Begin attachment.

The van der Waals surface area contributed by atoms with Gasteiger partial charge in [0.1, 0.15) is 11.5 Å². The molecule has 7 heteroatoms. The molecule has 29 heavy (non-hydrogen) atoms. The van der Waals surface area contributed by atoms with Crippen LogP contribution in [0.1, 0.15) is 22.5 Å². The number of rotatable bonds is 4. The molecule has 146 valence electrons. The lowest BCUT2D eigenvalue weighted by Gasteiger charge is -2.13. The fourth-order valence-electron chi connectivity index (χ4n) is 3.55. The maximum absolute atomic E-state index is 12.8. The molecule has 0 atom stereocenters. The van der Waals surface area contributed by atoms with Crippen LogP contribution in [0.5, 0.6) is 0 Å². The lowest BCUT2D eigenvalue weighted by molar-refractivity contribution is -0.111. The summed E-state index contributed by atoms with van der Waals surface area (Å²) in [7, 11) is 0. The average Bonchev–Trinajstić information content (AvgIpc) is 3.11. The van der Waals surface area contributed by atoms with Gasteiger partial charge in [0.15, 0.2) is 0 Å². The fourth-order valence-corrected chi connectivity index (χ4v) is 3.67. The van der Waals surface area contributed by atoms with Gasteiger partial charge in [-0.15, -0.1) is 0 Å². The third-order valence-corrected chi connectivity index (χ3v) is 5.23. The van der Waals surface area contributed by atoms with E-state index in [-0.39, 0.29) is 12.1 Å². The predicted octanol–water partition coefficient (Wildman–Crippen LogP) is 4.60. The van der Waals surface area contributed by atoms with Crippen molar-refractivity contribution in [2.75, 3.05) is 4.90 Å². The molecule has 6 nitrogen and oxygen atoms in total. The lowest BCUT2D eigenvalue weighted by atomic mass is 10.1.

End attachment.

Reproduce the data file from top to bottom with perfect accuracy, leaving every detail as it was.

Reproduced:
The van der Waals surface area contributed by atoms with Gasteiger partial charge in [0.1, 0.15) is 11.5 Å². The molecule has 7 heteroatoms. The molecule has 29 heavy (non-hydrogen) atoms. The van der Waals surface area contributed by atoms with Crippen LogP contribution in [0.1, 0.15) is 22.5 Å². The number of rotatable bonds is 4. The molecule has 146 valence electrons. The lowest BCUT2D eigenvalue weighted by Gasteiger charge is -2.13. The fourth-order valence-electron chi connectivity index (χ4n) is 3.55. The maximum absolute atomic E-state index is 12.8. The molecule has 0 atom stereocenters. The van der Waals surface area contributed by atoms with Crippen LogP contribution in [0.5, 0.6) is 0 Å². The lowest BCUT2D eigenvalue weighted by molar-refractivity contribution is -0.111. The summed E-state index contributed by atoms with van der Waals surface area (Å²) in [7, 11) is 0. The average Bonchev–Trinajstić information content (AvgIpc) is 3.11. The van der Waals surface area contributed by atoms with Gasteiger partial charge in [0.15, 0.2) is 0 Å². The fourth-order valence-corrected chi connectivity index (χ4v) is 3.67. The van der Waals surface area contributed by atoms with Gasteiger partial charge in [-0.15, -0.1) is 0 Å². The third-order valence-corrected chi connectivity index (χ3v) is 5.23. The van der Waals surface area contributed by atoms with E-state index in [-0.39, 0.29) is 12.1 Å². The predicted octanol–water partition coefficient (Wildman–Crippen LogP) is 4.60. The van der Waals surface area contributed by atoms with Crippen molar-refractivity contribution in [2.75, 3.05) is 4.90 Å². The molecule has 6 nitrogen and oxygen atoms in total. The lowest BCUT2D eigenvalue weighted by atomic mass is 10.1.